Taking a year off from college can happen in any year. Students want to take a gap year to explore, build skills, save money, or gain life experience. Maybe they need to take a leave of absence for personal reasons.
No matter the reason…the question often comes up, “What do I do now?”
A formalized gap year program might include foreign travel. Click to read our blog post about what a typical gap year program can look like.
Carpe Diem is a “typical” gap year program. Keep in mind: these formalized programs can be expensive. Carpe Diem’s Latitudes program starts at $24,575. (A partner of Carpe Diem, Carpe Mundi, is designed for first generation college students and those eligible for full Pell Grants attending Portland area colleges.)
Side note if you are considering working and taking courses at a community college, be very aware of your college’s policy on taking courses at other colleges. Often, this practice is not allowed.
Beyond work and taking classes, what are some other formalized programs a college student can participate in while taking a year off?
The AmeriCorps NCCC program gives students age 18-26 the chance to spend 10-12 months working for the benefit of others in national and community service projects. A participant has their room and board and transportation expenses paid for. They also receive an education award after the completion of their service. Corps members travel the country meeting others, developing leadership skills, and having a meaningful impact in communities nationwide.
What the heck is WWOOF? WWOOF stands for “Worldwide Opportunities on Organic Farms.” Students become WWOOFers and spend part of their day working on an organic farm and receive free room and board for their help. Be sure to investigate the farm you will work on and perhaps go with a friend. You will want to choose a reputable farm that has provided good experiences to students in the past.
Food Corps is part of the AmeriCorps service network. Their mission is to connect kids with healthy food. Their service members are placed in schools across the country to teach about cooking, gardening, and tasting. As with NCCC, members receive a living stipend and an education award. Students need to apply for this opportunity. Food Corps is a full-time, eleven and a half month commitment which runs from August to July each year. The application period opens in January and closes the end of March (although they may still have a few openings after that period of time).
Habitat for Humanity
“Affordable housing plays a critical role in strong and stable communities.” Check out their long-term volunteer opportunities working on housing projects across the nation. You can also find opportunities closer to home.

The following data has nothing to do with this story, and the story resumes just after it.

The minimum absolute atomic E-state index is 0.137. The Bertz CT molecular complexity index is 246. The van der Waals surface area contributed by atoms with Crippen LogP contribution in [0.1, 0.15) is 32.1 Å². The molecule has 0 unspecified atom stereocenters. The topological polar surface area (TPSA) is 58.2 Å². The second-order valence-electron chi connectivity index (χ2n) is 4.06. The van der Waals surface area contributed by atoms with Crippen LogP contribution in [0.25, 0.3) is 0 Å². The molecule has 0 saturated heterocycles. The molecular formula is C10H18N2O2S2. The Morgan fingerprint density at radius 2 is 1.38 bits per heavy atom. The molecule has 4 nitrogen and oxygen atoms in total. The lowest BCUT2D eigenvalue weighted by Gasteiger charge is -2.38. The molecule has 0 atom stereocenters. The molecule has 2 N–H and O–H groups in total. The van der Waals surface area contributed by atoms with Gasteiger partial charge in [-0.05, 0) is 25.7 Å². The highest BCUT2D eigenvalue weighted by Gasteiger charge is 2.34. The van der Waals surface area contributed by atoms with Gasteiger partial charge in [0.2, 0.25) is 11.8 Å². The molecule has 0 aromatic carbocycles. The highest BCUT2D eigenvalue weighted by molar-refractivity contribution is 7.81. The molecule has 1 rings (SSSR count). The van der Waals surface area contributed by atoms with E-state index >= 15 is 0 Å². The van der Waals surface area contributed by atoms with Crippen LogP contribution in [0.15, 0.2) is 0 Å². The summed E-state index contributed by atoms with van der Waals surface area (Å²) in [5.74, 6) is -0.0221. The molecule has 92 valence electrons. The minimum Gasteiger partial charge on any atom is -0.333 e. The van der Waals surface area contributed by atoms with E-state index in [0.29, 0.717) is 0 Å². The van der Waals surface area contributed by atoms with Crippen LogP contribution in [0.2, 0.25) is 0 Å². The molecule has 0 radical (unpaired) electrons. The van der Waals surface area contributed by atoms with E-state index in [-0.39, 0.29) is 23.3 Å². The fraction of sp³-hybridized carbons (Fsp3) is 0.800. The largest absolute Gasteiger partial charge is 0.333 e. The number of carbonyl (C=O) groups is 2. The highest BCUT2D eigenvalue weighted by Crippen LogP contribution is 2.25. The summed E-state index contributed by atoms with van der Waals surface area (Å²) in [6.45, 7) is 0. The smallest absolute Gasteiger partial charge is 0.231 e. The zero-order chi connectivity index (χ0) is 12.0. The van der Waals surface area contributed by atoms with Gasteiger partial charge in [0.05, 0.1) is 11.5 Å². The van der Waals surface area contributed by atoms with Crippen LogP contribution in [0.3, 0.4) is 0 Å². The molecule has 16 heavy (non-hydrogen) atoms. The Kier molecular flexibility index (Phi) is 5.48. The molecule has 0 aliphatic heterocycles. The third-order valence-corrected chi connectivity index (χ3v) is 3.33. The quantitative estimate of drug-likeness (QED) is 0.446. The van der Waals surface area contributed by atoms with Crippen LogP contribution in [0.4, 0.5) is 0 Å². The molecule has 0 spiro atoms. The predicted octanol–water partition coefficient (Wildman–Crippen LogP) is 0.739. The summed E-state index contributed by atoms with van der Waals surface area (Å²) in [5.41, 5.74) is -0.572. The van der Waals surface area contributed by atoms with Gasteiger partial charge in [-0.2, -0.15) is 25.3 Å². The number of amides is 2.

The Student Conservation Association
“SCA’s mission is to build the next generation of conservation leaders and inspire lifelong stewardship of the environment and communities by engaging young people in hands-on service to the land.” SCA offers team-based and individual internship gap year programs. “Whether your dream is to lead public programs as a park ranger, trek the backcountry as a field scientist, or explore new sustainability solutions as an urban planner, SCA has something for you.” (Students interested in conservation might enjoy the virtual project here.)
City Year is another AmeriCorps partner program where members serve “as student success coaches, helping students build on their strengths and cultivate social, emotional and academic skills that are important in school and life” in under-resourced communities. Students serve full time partnering with teachers to work as success coaches and tutors. They may work on after school programs and organize school-wide events.
Quaker Voluntary Service
For those looking for a more faith-based program, Quaker Voluntary Service is an 11-month program where students work full-time in “professional positions at community based organizations addressing a wide range of issues, while living in a cooperative house and worshiping with, and being mentored by, local Quakers. Fellows receive housing, transportation, food, support for health and wellness (including access to health insurance if needed), and a small stipend, while engaging in regular self-led workshops and retreats that allow for continuing education in social justice, faith, and community building topics.”
Consider what your objective is. What are you passionate about? Research the options thoroughly to understand if they will be a good fit and go for it.
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